Date
15 November 2018
Baidu co-founder and chief executive Robin Li said Chinese are still relatively more open to and less sensitive about the use of personal data than people in other countries. Photo: Reuters
Baidu co-founder and chief executive Robin Li said Chinese are still relatively more open to and less sensitive about the use of personal data than people in other countries. Photo: Reuters

Chinese willing to lose privacy for convenience, says Baidu CEO

Amid the global furor over the Facebook data scandal, Baidu co-founder and chief executive Robin Li believes the Chinese are relatively easy-going when it comes to the privacy issue.

“If they [Chinese] are able to exchange privacy for safety, convenience or efficiency, in many cases, they are willing to do that, then we can make more use of that data,” Li said at the China Development Forum in Beijing on Monday.

When asked about his views on the use of personal data for legitimate purposessuch as healthcare reform and innovation, Li said China has become increasingly aware of the privacy issue over the past few years, according to a video clip of the forum posted by local financial media outlet Caixin on its Weibo account.

Yet, he said Chinese are still relatively more open to and less sensitive about the use of personal data than people in other countries.

“Data that can be founded on the internet only accounts for 20 percent of the total, and 80 percent of the data is in the hands of enterprises. If we can put more data together, the ability we can achieve will increase exponentially,” the internet mogul said.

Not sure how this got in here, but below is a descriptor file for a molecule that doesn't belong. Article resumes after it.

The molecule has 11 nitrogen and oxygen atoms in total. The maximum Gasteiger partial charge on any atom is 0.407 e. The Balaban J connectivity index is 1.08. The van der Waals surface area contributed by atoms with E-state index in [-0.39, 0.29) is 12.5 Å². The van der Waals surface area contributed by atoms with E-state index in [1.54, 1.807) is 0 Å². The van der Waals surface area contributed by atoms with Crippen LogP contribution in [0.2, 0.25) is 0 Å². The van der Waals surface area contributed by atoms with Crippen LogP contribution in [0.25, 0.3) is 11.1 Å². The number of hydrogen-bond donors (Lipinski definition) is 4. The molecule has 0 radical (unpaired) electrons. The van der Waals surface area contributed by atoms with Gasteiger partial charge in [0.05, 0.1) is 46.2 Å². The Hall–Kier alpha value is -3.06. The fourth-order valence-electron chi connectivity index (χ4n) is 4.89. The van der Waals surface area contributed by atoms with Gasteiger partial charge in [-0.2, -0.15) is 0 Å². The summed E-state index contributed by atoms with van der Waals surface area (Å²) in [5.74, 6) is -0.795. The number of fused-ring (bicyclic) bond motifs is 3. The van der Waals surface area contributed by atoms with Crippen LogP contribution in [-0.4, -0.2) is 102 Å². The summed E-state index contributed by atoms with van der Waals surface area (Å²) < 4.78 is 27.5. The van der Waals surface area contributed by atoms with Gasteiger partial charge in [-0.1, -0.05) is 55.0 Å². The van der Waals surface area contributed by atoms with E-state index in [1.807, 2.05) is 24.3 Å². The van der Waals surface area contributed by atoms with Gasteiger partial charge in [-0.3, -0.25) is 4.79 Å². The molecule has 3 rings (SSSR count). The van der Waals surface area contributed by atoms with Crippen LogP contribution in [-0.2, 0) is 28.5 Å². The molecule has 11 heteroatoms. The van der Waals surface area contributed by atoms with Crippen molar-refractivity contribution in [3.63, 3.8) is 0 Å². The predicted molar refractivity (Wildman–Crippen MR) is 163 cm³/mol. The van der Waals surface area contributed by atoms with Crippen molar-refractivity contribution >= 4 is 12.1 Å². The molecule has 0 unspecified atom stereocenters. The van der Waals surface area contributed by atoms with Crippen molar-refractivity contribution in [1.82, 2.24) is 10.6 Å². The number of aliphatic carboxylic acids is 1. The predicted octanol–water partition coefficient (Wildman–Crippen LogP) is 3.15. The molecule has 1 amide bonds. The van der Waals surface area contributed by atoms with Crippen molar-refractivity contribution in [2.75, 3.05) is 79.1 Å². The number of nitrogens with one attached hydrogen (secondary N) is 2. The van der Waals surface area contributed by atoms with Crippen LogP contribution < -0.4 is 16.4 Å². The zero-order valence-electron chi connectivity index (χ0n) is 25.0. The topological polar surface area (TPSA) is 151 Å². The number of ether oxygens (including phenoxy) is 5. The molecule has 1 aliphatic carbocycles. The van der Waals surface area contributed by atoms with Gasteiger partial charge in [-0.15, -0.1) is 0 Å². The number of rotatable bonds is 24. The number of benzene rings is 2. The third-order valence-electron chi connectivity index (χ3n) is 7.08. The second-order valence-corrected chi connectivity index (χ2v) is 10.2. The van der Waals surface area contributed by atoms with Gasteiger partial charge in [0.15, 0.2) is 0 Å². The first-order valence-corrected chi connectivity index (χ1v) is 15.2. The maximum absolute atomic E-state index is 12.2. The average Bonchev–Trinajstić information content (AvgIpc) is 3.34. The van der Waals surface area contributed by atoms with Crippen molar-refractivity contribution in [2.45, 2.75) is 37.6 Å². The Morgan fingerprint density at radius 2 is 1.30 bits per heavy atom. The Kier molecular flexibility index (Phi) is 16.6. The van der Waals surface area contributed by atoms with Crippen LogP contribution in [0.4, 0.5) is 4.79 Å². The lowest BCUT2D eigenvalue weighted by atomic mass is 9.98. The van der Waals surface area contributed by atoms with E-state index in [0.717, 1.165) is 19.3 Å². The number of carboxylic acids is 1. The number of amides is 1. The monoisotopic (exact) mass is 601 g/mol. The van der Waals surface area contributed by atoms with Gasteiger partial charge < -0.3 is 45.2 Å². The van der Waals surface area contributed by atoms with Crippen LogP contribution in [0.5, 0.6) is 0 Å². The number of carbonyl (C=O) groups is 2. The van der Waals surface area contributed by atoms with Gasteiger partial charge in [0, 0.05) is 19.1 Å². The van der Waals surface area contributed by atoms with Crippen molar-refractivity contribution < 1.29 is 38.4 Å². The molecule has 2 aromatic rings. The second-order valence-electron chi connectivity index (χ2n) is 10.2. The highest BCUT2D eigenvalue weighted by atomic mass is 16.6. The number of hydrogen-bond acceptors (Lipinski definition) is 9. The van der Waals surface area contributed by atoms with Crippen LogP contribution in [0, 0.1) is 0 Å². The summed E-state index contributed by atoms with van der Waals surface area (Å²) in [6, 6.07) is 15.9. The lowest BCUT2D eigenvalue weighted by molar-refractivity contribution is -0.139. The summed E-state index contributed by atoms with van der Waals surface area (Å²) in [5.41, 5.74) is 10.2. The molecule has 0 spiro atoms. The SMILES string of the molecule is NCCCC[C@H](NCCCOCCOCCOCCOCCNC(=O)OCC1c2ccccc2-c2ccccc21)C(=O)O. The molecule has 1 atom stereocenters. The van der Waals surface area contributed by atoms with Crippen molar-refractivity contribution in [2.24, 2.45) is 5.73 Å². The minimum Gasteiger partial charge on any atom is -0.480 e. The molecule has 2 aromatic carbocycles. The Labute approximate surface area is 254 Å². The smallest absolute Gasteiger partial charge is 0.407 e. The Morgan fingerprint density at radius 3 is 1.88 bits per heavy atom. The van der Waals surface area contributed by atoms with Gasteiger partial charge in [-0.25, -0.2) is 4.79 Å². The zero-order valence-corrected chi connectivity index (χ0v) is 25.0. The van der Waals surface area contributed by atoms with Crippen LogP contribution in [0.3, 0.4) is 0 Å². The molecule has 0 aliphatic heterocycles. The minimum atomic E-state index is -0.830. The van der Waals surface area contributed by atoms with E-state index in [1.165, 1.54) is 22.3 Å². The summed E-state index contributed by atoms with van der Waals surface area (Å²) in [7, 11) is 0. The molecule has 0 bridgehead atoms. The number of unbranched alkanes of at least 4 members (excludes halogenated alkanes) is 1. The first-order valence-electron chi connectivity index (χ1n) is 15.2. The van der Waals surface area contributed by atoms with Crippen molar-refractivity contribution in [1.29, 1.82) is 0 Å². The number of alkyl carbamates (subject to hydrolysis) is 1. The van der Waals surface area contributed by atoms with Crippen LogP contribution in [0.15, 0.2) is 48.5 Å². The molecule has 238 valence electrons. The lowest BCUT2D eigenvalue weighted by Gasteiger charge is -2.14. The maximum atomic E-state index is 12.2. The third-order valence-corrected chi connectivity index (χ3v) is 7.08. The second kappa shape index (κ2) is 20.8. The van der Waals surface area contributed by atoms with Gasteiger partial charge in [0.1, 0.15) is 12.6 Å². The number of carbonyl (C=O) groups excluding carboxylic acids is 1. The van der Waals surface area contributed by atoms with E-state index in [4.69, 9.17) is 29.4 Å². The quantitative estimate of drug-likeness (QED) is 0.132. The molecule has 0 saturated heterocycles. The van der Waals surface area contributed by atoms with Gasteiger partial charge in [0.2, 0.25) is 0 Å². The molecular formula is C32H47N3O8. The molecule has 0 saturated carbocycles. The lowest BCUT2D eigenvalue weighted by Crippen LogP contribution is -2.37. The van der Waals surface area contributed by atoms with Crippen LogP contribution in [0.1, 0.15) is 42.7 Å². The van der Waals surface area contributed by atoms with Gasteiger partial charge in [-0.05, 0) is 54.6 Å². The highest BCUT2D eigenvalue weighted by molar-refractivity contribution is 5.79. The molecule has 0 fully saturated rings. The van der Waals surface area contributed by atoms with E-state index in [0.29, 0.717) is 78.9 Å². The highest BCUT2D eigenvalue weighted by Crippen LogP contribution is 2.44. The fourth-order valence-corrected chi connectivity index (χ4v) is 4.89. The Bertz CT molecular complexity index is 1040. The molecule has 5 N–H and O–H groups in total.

Baidu is “very aware of the privacy issue” and will follow a series of principles that “make the use of data beneficial to data owners and make them willing to grant the right to use it,” Chinese media platform Yicai quoted Li as saying.

He stressed that businesses must first get the consent of users before using their personal data.

Amid the Chinese government’s backing for the development of artificial intelligence, and the enormous quantities of data produced by the country’s vast population, Baidu is moving fast in autonomous driving technology.

“We are expecting that in three to five years, driverless vehicles can be driven on regular roads,” Li said.

His comments about the privacy issue have gone viral on social media and drawn much controversy.

Chinese state media CGTN said: “The overwhelming majority of comments on Sina Weibo regarding Li’s comments were negative, with one top-rated comment calling the Baidu CEO ‘shameless and despicable’.”

Li is not the only tech entrepreneur who has spoken candidly about the Chinese attitude towards data privacy.

Last week, Tao Dong, president of Credit Suisse in the Greater China region, told CNBC that China will “win the AI race” because “China has no serious law protecting data privacy”.

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BN/CG

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